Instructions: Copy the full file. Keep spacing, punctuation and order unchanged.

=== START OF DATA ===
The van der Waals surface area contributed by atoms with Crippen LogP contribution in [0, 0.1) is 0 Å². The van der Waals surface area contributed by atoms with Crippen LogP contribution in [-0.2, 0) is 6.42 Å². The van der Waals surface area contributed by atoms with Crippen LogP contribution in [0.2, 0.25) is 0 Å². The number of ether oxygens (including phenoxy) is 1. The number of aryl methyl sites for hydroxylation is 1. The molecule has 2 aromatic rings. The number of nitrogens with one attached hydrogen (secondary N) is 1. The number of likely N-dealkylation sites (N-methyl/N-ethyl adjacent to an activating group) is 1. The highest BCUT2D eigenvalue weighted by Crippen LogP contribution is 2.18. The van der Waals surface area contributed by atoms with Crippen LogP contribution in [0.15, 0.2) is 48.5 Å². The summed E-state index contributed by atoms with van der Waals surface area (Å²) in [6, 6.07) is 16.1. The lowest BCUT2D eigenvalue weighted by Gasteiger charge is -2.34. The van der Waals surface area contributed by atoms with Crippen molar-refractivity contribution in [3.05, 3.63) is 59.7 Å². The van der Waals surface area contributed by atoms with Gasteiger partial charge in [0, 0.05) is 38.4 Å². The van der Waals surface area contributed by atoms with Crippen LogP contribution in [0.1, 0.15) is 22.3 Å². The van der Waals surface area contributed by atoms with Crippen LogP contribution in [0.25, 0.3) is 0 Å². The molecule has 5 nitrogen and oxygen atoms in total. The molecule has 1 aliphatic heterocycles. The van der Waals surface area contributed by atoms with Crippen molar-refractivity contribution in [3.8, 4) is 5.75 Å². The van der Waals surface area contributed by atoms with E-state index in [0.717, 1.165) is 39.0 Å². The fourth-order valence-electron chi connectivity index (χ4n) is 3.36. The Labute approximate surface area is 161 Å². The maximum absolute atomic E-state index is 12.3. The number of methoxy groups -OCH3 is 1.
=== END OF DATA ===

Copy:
The van der Waals surface area contributed by atoms with Crippen LogP contribution in [0, 0.1) is 0 Å². The van der Waals surface area contributed by atoms with Crippen LogP contribution in [-0.2, 0) is 6.42 Å². The van der Waals surface area contributed by atoms with Crippen LogP contribution in [0.2, 0.25) is 0 Å². The number of ether oxygens (including phenoxy) is 1. The number of aryl methyl sites for hydroxylation is 1. The molecule has 2 aromatic rings. The number of nitrogens with one attached hydrogen (secondary N) is 1. The number of likely N-dealkylation sites (N-methyl/N-ethyl adjacent to an activating group) is 1. The highest BCUT2D eigenvalue weighted by Crippen LogP contribution is 2.18. The van der Waals surface area contributed by atoms with Crippen LogP contribution in [0.15, 0.2) is 48.5 Å². The summed E-state index contributed by atoms with van der Waals surface area (Å²) in [6, 6.07) is 16.1. The lowest BCUT2D eigenvalue weighted by Gasteiger charge is -2.34. The van der Waals surface area contributed by atoms with Crippen molar-refractivity contribution in [3.05, 3.63) is 59.7 Å². The van der Waals surface area contributed by atoms with Gasteiger partial charge in [0, 0.05) is 38.4 Å². The van der Waals surface area contributed by atoms with Crippen LogP contribution in [0.1, 0.15) is 22.3 Å². The van der Waals surface area contributed by atoms with Crippen LogP contribution in [0.25, 0.3) is 0 Å². The molecule has 5 nitrogen and oxygen atoms in total. The molecule has 1 aliphatic heterocycles. The van der Waals surface area contributed by atoms with Crippen molar-refractivity contribution in [3.8, 4) is 5.75 Å². The van der Waals surface area contributed by atoms with E-state index in [0.717, 1.165) is 39.0 Å². The fourth-order valence-electron chi connectivity index (χ4n) is 3.36. The Labute approximate surface area is 161 Å². The maximum absolute atomic E-state index is 12.3. The number of methoxy groups -OCH3 is 1.